Director: Edgar Wright
Starring: Ansel Elgort, Jon Bernthal & Jon Hamm
Rating: 15 Duration: 112 minutes
Films like Baby Driver are the reason I go to the cinema, or rather sit at home watching it on Blu-ray. The simple things are often the most reassuring, and there is nothing more so than a getaway film. Edgar Wright has delivered one of the most original films in years and one that feels like everything he has done so far has been building towards this.
Baby Driver is a finely tuned beast of a film. From the very start, we are dropped into Baby’s (Ansel Elgort) world as he navigates his way through the streets of Atlanta in a wonderfully choreographed getaway sequence. Like Drive, but with more panache and personality, Baby Driver moves along at a furious pace for the first 30 minutes or so. We are introduced to Baby’s boss Doc (Spacey) and his revolving crew of hired hands which includes scenery chewing performances from Jamie Foxx as well as Jon Hamm & Bernthal. There’s an entirely fresh feeling to Baby Driver and it’s evident that the entire cast are completely sold by Wright’s vision.
Baby Driver owes a lot to the films of Tony Scott and Quentin Tarantino in terms of style and ceaseless wordplay, but this is no homage. The fact it feels so new in a world full of unoriginal ideas is alone, something that should be applauded. The way the beats of each song match up with what’s happening on screen is pure poetry. And the way Baby moves down the street to the Harlem Shuffle and or how he picks just the right song for each getaway has been carefully thought out and the choreography is on par with any of the great musicals. In one way, Baby Driver is a unique amalgamation of different genres, but there is no doubt in the way the film feels like nothing you have seen before.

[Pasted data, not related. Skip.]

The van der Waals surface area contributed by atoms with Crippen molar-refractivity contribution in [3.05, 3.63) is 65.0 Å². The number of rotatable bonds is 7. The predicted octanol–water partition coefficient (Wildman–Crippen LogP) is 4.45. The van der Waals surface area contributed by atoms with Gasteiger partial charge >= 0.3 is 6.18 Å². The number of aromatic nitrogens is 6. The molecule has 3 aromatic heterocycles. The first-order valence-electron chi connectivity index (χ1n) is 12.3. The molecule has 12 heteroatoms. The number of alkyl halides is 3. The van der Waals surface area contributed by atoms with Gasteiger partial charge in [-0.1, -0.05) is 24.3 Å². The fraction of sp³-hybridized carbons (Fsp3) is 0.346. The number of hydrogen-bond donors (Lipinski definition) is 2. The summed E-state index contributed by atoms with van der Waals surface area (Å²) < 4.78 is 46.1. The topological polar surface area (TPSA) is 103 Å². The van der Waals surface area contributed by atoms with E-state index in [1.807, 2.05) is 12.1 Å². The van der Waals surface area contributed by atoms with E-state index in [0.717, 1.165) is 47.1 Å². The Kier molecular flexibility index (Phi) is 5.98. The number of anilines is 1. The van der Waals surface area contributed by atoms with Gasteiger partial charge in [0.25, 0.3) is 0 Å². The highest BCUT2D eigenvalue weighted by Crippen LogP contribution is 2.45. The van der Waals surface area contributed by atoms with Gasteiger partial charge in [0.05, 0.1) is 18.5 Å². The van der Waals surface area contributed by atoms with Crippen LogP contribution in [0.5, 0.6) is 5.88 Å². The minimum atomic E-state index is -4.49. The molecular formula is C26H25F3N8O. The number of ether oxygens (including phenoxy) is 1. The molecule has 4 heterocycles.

For an Edgar Wright film, it plays things surprisingly straight. Maybe we expect something different from the director of the Cornetto trilogy and Scott Pilgrim vs. the World, but Baby Driver is largely free of laughs. That’s not to say it isn’t funny, because it is, but the entire film is a very mature animal. There are zingers in the script and when it wants to be funny, Baby Driver is achingly so. There’s also a wonderful heart to the film, with Baby suffering a tragedy at a young age and then owing an unknown debt to Spacey’s haunting Doc. We root for Baby from the get go, and his desire to get out of the crime business and leave it all behind with his girl Debora (Lily James) in tow will pierce even the hardest of hearts.
There’s a tremendous amount of attitude in Baby Driver. From Jon Bernthal’s punky Griff, to Hamm’s near psychotic ex Wall Street guy who ran off with his favourite stripper. But, it’s Baby who steals the show. Whether it’s the magnetism of Elgort or seeing him shimmy his way down the street to his favourite songs, there is a desire to see him do, well anything really. His interaction with Debora and his foster father are full of emotion and joy. And then there is the final showpiece, filmed so intricately it must’ve took NASA to put it together, where we feel every beat of Baby’s last stand that you can’t help but be won over by him.
If there are niggles, I’m loathe to see them now. Not through naivety, but through the sheer fucking enjoyment of this film, I’m hard pressed to remember having this much fun watching a film in a long time.